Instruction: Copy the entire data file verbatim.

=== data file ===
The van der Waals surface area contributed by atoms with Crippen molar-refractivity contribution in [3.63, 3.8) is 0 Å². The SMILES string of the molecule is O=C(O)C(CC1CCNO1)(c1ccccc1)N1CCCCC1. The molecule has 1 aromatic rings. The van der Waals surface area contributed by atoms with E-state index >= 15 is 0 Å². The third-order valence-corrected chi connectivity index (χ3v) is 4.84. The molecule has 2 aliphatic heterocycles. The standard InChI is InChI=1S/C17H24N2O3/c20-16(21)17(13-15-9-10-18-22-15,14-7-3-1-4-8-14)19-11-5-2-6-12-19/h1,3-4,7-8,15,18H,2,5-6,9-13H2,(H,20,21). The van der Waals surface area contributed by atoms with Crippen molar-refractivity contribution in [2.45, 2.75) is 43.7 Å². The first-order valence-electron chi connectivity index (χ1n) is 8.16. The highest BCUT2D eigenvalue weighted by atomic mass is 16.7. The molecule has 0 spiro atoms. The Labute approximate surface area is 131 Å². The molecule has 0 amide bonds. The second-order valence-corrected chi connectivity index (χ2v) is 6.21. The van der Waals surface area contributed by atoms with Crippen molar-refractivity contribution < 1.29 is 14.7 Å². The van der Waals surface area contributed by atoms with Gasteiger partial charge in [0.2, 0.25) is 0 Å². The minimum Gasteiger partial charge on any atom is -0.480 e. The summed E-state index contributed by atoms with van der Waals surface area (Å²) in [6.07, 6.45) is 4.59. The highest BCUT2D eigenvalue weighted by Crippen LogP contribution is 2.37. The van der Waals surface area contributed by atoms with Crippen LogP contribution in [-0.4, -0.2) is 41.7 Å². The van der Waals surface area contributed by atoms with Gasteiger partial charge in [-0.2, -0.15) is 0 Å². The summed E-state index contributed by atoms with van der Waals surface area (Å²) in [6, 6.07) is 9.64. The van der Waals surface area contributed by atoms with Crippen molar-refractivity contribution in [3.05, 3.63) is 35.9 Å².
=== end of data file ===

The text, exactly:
The van der Waals surface area contributed by atoms with Crippen molar-refractivity contribution in [3.63, 3.8) is 0 Å². The SMILES string of the molecule is O=C(O)C(CC1CCNO1)(c1ccccc1)N1CCCCC1. The molecule has 1 aromatic rings. The van der Waals surface area contributed by atoms with E-state index >= 15 is 0 Å². The third-order valence-corrected chi connectivity index (χ3v) is 4.84. The molecule has 2 aliphatic heterocycles. The standard InChI is InChI=1S/C17H24N2O3/c20-16(21)17(13-15-9-10-18-22-15,14-7-3-1-4-8-14)19-11-5-2-6-12-19/h1,3-4,7-8,15,18H,2,5-6,9-13H2,(H,20,21). The van der Waals surface area contributed by atoms with Crippen molar-refractivity contribution in [2.45, 2.75) is 43.7 Å². The first-order valence-electron chi connectivity index (χ1n) is 8.16. The highest BCUT2D eigenvalue weighted by atomic mass is 16.7. The molecule has 0 spiro atoms. The Labute approximate surface area is 131 Å². The molecule has 0 amide bonds. The second-order valence-corrected chi connectivity index (χ2v) is 6.21. The van der Waals surface area contributed by atoms with Crippen molar-refractivity contribution < 1.29 is 14.7 Å². The van der Waals surface area contributed by atoms with Gasteiger partial charge in [0.2, 0.25) is 0 Å². The minimum Gasteiger partial charge on any atom is -0.480 e. The summed E-state index contributed by atoms with van der Waals surface area (Å²) in [6.07, 6.45) is 4.59. The highest BCUT2D eigenvalue weighted by Crippen LogP contribution is 2.37. The van der Waals surface area contributed by atoms with Crippen LogP contribution in [-0.4, -0.2) is 41.7 Å². The van der Waals surface area contributed by atoms with Gasteiger partial charge in [-0.2, -0.15) is 0 Å². The summed E-state index contributed by atoms with van der Waals surface area (Å²) in [6, 6.07) is 9.64. The van der Waals surface area contributed by atoms with Crippen molar-refractivity contribution in [3.05, 3.63) is 35.9 Å².